That said, I embrace food, so it doesn’t really feel “guilty” to me. My guilty pleasure(s) are regency romance books by Julie Anne Long and Tessa Dare. They’re actually very good, well written books. But the covers make them look like something Fabio would pose for, so I always live in fear of someone picking up my kindle and flipping through the icons…

If you could have any superpower, what would it be and why?

Oooooooo, fun question. I would have mind reading. I think so many times people aren’t honest out of fear. I’d love to know when I could reassure someone so they could be themselves. And I’d also love to know exactly when to kick the bad guy in the baubles to make the most impact.

Thanks so much for having me, Angie. This has been fun!

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Book Review: Night School by C.J. Daugherty

Publisher: Atom

Genre: Young Adult, Romance

Series: Night School

Pages: 454

Release Date: January 1st, 2012

Rating: 3.5/5

Summary from GoodReads:

Allie Sheridan’s world is falling apart. Her brother’s run away from home. Her parents ignore her. And she’s just been arrested.

Again.

This time her parents have had enough. They cut her off from her friends and send her away to boarding school, far from her London friends.

But at Cimmeria Academy, Allie is soon caught up in the strange activities of a secret group of elite students.

When she’s attacked late one night the incident sets off a chain of increasingly violent events. As the school begins to seem like a very dangerous place, she finds out that nothing at Cimmeria is what it seems to be.

And that she is not who she thought she was.

__________________________________

Characters—

Allie: I loved the growth I saw in her over the course of this novel. I almost put the book down due to her angst and immaturity at the novel’s start, although I’m glad I didn’t. The author gives Allie great opportunities in which to shine. Her defining moments don’t feel forced or awkward in the plot at all, which I enjoyed. That said, she is kind of…forgettable. Hopefully she will really make an impression and becomes a stronger lead in the next book. I would have liked for the author to explain her OCD and trauma from her brother’s abandonment in more detail. It seemed like Allie only brings it up when convenient. I did, however, love her normal-ness! She’s not crazy insecure (like Bella from Twilight), but she’s not completely careless about her appearance (like Katniss, whom I still love dearly).

Jo: Jo is pretty close to the epitome of a spoiled, rich, elite heiress. Her life is beautiful and tragic. She is full of life and the perfect best friend for Allie. Sadly, she hides a dark secret that everyone seems to know about except for Allie. The author does a great job sculpting her to be a wingman to Allie but nothing more.

Sylvain: The name “Sylvain” sounds like “snake” to me. He waltzes into Allie’s life at a vulnerable and desperate time and is too perfect. His suave act is way too suspicious and he is way too aggressive physically. There is a fine line between whisking a girl off of her feet and tripping her. There’s a difference between pulling her into a secret romantic kiss in a corner and forcing her into something she doesn’t want. I do love when an author keeps me guessing about a character—predictability can be tedious. Sylvain, to me, is anything but predictable. He is sometimes creepy and definitely untrustworthy but those very things are what makes his character so intriguing.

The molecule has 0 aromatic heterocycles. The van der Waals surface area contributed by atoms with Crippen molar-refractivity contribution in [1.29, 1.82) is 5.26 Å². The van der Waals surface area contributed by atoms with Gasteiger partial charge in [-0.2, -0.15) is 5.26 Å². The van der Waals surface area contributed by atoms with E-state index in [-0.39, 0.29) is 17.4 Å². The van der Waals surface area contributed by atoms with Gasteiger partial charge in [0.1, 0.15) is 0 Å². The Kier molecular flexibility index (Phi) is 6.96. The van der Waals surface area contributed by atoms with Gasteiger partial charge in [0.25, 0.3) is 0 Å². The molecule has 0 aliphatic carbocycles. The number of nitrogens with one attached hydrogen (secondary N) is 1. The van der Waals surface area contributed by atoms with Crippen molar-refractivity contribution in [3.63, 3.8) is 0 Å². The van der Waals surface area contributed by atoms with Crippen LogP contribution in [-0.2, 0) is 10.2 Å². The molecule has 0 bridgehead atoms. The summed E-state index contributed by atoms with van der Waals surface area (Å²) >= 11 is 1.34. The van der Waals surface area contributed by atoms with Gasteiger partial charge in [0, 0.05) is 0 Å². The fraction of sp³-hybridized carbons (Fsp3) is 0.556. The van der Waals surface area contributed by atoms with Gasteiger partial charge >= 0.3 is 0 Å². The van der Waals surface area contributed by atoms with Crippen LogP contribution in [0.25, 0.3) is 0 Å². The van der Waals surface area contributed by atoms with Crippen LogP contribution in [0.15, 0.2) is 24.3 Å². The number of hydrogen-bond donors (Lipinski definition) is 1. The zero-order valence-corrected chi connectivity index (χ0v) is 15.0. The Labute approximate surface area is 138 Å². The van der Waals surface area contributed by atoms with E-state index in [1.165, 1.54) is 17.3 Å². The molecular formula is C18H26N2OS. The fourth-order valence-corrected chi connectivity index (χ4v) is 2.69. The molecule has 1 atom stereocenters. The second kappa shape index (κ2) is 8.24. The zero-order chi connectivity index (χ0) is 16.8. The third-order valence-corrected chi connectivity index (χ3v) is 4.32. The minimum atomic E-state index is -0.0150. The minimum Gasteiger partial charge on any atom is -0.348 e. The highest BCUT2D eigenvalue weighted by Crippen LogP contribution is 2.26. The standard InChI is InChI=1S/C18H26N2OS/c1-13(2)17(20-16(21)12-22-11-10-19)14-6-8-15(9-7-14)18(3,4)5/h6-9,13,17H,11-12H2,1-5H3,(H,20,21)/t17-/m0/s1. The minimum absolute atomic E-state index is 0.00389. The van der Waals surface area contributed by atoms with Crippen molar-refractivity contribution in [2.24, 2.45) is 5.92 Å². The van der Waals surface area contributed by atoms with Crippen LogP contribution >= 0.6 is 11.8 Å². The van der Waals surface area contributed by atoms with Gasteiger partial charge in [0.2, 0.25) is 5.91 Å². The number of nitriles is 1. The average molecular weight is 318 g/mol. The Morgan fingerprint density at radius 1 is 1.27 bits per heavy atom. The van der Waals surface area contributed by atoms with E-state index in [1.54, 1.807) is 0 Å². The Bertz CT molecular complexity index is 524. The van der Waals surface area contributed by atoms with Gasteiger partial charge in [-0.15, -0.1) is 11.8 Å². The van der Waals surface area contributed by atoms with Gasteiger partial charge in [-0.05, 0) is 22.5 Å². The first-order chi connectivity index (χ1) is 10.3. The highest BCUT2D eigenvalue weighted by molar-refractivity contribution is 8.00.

Carter: Every romance novel must have the swoon-worthy hero. Well, hello Carter! From the very beginning of the novel, you will be counting the pages until he finally takes off the apathetic mask and confesses his undying love for Allie. Well…you’ll at least be hoping for it. A bit predictable, yes, but the author does a fantastic job of building their relationship. I’m practically squealing right now! Carter is definitely that guy who can’t handle the depth of his emotions as he’s insanely passionate about everything. You will be pleasantly surprised about his character. He, over any other character, makes the novel for me.

The World—

Conspiracy theorists come one, come all! If you’re into secrets behind secrets, this is the book for you. While some aspects of the novel might be ultra-predictable, the sub-plot is not. The overall plot to Night School contains many layers and the core layer will keep you guessing for the majority of the book. The boarding school is well-described and I get a clear visual of the campus, which is unique and timeless.

Final Thoughts—

Would I read it again? Probably not, unless I found myself without other books to read. Did I enjoy it? Definitely, for an easy read and limited options. I bought this book for almost double the price at an airport because I was desperate for something to read on the long, eight hour flight that awaited me. It thoroughly entertained me, as it is mostly outside of my usual genre and it had Carter in it. I have a character crush on him, without a doubt. I probably wouldn’t pay $17 for it again.

Memorable Quotes—

I found no quotes memorable enough, a fact that pains me.